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Avitus : the Auvergne Roman Emperor

Hi, today I will still tell you about a character from ancient Rome, specifically a Roman emperor. This emperor is little known but very important to me. He is not important to me by the actions he carried out during his reign but more by his origin. Indeed, this emperor came from Auvergne, my native region. This is the Roman emperor Auvergnat Avitus.

Avitus was born in 395 AD and died in 456 AD. He was Roman emperor of the West (France, present-day England, Spain, Italy and some countries near the Mediterranean Sea). From 455 to 456 AD, just over a year.

Before his reign, he restored peace with the Visigoths, was a military man and did several military campaigns. He then became in 437 AD, magister militum and also helped to stop the siege of Narbo. He then became praefectus praetorio in 439 AD. Later, he became a millitum magister by the current emperor at that time: Petrone Maximus. And he was sent on a diplomatic mission to the king of the Visigoth, Theodoric II.

It was at this time that Genséric ended the reign of Petrone Maxime. Thus, it was in 455 that Avitus was appointed emperor. But because of his Gallic origins, he found it difficult to be accepted as emperor by the inhabitants of Italy. Following the failure of his campaigns against the Vandals and the blockade of the Vandals on Rome, his reign became difficult. As a result, a coup d’etat was created. He was forced to flee to Arles. There, he assembled a small army with the men he had on hand and returned to Italy in order to regain control but lost to Placentia. He was taken prisoner and the title of Bishop of Placentia was proposed to him, but very quickly the Senate decided to decline this proposal.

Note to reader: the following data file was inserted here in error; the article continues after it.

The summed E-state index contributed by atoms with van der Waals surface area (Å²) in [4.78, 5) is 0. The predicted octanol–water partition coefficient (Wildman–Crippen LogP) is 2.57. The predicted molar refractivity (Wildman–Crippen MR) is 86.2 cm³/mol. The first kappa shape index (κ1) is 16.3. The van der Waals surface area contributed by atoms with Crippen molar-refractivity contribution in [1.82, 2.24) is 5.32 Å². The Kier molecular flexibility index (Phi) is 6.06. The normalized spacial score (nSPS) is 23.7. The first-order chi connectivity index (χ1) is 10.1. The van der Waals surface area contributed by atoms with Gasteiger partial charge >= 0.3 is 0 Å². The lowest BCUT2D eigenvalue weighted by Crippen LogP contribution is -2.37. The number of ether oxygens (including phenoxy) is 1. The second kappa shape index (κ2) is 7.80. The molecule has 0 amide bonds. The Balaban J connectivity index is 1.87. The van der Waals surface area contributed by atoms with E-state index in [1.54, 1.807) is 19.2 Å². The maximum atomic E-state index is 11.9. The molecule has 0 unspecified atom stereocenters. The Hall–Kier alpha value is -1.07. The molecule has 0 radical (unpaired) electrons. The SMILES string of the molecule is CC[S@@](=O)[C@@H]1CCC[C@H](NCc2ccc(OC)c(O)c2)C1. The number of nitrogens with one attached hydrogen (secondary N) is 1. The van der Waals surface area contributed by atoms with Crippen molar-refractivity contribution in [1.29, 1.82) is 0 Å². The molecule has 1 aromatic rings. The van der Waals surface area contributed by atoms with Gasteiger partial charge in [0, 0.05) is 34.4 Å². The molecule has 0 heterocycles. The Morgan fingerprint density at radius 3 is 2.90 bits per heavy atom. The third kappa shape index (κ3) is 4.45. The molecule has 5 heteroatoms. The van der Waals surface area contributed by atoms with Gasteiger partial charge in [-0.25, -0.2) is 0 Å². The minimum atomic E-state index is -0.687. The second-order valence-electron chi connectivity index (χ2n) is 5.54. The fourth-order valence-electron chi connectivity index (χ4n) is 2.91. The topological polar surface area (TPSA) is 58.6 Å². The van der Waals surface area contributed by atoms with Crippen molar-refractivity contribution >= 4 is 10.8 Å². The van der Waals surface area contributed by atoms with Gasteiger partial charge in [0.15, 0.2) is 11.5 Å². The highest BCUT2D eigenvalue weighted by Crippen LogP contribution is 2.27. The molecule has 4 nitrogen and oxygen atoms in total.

Later, he is afraid of being murdered and returns to Gaul but dies on the journey in mysterious conditions. He was reportedly buried in the town of Brioude, at the Saint-Julien altar. During his life, he owned several mansions, land and a lake near the present-day town of Clermont-Ferrand.

This is the short summary of the life of Avitus, I hope that you will have liked this article and that it will have allowed you to discover a little-known emperor. Next week’s article will be “Roman Coins, a way of communication”. I will introduce you in the latter that the currencies, although they were basically made to pay, were also used as a means of announcement and therefore of communication. See you next week!

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